It’s bad enough that ObamaCare is taking its toll on private sector jobs but you would think liberal network reporters would be upset that it’s now cutting into their precious public sector positions too. But so far the Big Three (ABC, CBS, NBC) networks have yet to mention the news, published in one of their favorite liberal print organs The New York Times, that the Affordable Care Act (ACA) is also hurting public employees.
In an article headlined “Public Sector Cuts Part-Time Shifts to Bypass Insurance Law” (that appeared online  on Thursday and in the print edition on Friday), Robert Pear reported the following:
Cities, counties, public schools and community colleges around the country have limited or reduced the work hours of part-time employees to avoid having to provide them with health insurance under the Affordable Care Act, state and local officials say.
The cuts to public sector employment, which has failed to rebound since the recession, could serve as a powerful political weapon for Republican critics of the health care law, who claim that it is creating a drain on the economy.
Pear went on to relay public school sob stories that probably would be showcased by the networks - if it was a Republican president's law doing the damage.
Mark D. Benigni, the superintendent of schools in Meriden, Conn., and a board member of the American Association of School Administrators, said in an interview that the new health care law was having “unintended consequences for school systems across the nation.”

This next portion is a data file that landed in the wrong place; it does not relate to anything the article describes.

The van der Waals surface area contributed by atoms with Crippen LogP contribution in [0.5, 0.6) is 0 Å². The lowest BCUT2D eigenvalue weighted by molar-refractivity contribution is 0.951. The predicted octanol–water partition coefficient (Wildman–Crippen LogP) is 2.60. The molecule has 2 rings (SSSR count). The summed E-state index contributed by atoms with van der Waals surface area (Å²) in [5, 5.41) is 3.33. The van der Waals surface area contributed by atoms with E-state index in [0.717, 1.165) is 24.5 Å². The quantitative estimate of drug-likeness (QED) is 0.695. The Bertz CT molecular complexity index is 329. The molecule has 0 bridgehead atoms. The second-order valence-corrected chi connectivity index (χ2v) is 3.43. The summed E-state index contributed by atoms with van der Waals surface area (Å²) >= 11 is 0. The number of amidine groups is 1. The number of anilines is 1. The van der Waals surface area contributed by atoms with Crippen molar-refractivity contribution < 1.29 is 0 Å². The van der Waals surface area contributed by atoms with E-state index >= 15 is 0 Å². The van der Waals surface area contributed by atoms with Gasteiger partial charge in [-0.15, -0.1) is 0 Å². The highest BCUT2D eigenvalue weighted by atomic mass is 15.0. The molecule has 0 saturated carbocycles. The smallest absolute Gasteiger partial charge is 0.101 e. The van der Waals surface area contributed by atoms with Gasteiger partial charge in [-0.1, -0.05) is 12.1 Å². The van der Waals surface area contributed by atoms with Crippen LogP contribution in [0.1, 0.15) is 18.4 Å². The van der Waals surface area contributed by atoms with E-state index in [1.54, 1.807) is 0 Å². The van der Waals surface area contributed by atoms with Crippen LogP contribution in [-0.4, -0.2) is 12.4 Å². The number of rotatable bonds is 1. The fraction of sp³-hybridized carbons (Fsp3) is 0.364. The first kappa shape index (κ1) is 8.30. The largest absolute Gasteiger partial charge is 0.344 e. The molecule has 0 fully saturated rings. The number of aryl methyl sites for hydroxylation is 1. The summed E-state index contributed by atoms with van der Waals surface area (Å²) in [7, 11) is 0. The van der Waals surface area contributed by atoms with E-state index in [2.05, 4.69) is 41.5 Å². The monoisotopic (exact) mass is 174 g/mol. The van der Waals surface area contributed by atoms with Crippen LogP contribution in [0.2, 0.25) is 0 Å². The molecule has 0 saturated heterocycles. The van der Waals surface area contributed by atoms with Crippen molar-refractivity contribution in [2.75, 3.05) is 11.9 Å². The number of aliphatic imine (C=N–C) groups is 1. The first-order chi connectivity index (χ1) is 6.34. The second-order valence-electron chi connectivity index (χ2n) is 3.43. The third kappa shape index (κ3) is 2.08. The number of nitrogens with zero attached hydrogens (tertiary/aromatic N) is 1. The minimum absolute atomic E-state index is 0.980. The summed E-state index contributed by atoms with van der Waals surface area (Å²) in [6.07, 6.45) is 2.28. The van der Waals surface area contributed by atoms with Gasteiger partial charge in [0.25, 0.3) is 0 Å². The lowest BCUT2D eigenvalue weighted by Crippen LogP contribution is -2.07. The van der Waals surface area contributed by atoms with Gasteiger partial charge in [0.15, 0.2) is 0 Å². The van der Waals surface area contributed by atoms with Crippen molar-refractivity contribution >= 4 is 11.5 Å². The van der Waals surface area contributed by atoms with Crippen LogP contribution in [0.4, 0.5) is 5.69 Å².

In Connecticut, as in many states, significant numbers of part-time school employees work more than 30 hours a week and do not receive health benefits. “Are we supposed to lay off full-time teachers so that we can provide insurance coverage to part-time employees?” Mr. Benigni asked. “If I had to cut five reading teachers to pay for benefits for substitute teachers, I’m not sure that would be best for our students.”
Pear reported the ACA is hurting an Indiana school district as well:
In Indiana, Daniel T. Tanoos, the schools superintendent for Vigo County, which includes Terre Haute, said, “The school system has no way to increase prices as a private business can.”
To hold down the work hours of school bus drivers, Vigo County has reduced field trips for children and cut back transportation to athletic events. School employees who had two part-time jobs totaling more than 30 hours a week — for example, bus driver and basketball coach — were required to give up one of the jobs.
To date no reporter at ABC, CBS or NBC has filed a segment interviewing disgruntled parents and/or children crying about how ObamaCare took away their annual field trip to the zoo.
— Geoffrey Dickens is Deputy Research Director at the Media Research Center. Follow Geoffrey Dickens on Twitter.